It’s great to see corporates creating positive opportunities out of the many crises we have experienced this year. While we are encouraged by corporate responses to the pandemic, the realities of how COVID-19 is changing corporate and charity relationships are still evolving. Our Global Alliance partner, CAF America recently hosted a webinar explaining how corporate and charity relationships have changed and which of these changes are here to stay – here’s what they found;
Corporate employees want a stronger voice around giving
Corporates who usually give to a specific cause area are broadening their areas of interest, with employees taking a more active role in deciding which charities to fund. This has meant less-known organisations are making their way up the corporate priority list as employees are supporting them. The crossover of personal charitable support into the workplace is predicted to become more common, with employees using their influence to support recipients of charitable funding such as grants.
This is a great opportunity for charities, truly emphasising the value of building strong donor relationships at every level. Connecting with existing donors and encouraging their continued support is a powerful way to spread your charity’s message. Check out our website for some easy ways for charities to build their relationship with donors, and then further your connection by using our Volunteering Solutions. Skilled volunteering is an excellent way to access a different kind of volunteering – instead of physical tasks, charities can outsource business activities while also building relationships with them.
Is your corporate or charity actively supporting causes?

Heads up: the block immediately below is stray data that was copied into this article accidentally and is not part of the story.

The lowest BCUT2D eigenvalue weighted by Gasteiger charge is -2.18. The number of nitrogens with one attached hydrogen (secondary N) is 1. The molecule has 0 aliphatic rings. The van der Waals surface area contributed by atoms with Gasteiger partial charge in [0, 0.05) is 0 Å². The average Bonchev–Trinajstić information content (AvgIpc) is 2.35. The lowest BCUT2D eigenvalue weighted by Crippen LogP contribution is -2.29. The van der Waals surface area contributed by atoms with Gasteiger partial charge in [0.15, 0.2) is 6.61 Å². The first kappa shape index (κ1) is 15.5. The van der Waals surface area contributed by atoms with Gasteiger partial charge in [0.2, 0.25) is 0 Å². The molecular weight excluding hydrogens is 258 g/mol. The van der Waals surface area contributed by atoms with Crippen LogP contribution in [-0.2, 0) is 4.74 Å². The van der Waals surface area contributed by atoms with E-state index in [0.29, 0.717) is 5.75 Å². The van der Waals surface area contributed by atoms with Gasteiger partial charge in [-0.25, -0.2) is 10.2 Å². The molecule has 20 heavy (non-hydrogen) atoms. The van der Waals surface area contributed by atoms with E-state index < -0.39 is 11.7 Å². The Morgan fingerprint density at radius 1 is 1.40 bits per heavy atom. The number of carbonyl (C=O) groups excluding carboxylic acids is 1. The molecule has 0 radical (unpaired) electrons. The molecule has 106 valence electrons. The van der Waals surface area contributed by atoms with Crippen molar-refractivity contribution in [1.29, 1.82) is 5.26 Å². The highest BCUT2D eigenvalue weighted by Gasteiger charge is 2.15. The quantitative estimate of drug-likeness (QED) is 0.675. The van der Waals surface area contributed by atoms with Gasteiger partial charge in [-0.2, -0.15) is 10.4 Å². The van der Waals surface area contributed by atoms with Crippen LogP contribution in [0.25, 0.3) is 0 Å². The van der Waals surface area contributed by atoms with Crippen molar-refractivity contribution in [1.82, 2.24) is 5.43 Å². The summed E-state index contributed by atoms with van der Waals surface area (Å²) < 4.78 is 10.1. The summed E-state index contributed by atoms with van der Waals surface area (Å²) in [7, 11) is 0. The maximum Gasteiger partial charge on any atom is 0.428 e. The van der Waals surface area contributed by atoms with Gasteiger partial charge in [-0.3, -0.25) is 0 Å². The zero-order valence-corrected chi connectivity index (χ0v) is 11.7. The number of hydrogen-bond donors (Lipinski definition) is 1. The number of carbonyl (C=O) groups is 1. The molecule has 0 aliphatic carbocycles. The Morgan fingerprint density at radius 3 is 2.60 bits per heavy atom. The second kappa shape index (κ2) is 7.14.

The webinar describes the biggest emerging cause area in America to be racial justice, with some US corporations even increasing CSR budgets solely to address these areas. While this emerging cause area is more prominent in America, it still has relevance in Australia. Australian charities can show support by promoting their diversity and equality schemes on their website. Corporates and donors want to ensure the organisation they give resources to are on the same page about these issues.
In the same way, social distancing and lockdowns have increased the need for both mental health services and support for small businesses. Active support of social issues will ensure your organisation, be it a corporate or charity, is really stepping up and addressing donor concerns. Be proactive about ensuring employee well-being, donors want to see you actively supporting widely acknowledged issues. If at all possible, use small businesses for service or goods provision, and be confident it letting your donors know your position.
COVID-19 is changing charity needs and inspiring new ways of corporate giving
COVID-19 has created a need for charities to access funds quickly and efficiently. The webinar describes an emerging trend of grant making to be ‘make a difference now and report later.’ This method of trust-based philanthropy has seen some corporates giving grants faster, however, the panel stressed the importance of charities still collecting and reporting on data. It is important to remember that all businesses are impact focused, and in order to continue receiving grants in the future, non-profits will have to report on how the grant has made a difference.
Although many corporates are struggling at the moment, many are still looking for more opportunities to expand their employee’s opportunities to give. The webinar discussed the new trend in volunteer matching specific jobs and campaigns rather than the hour for hour approach – particularly relevant as in-person volunteering is challenging at the moment.
Overall, while it appears in the US that COVID-19 is changing corporate and charity relationships to innovate and strengthen in response to some challenging current market conditions, there are also indications of increased pressure on Australian employers to acknowledge and support employee beliefs on political, environmental and social causes. With employees holding an increasing share of the giving power, it is important to consider supporting causes that are meaningful to them. Continuing the conversation around giving, and adapting to those circumstances as they evolve, will mean both sides will benefit from an open dialogue and a commitment to continue a solutions-driven working relationship.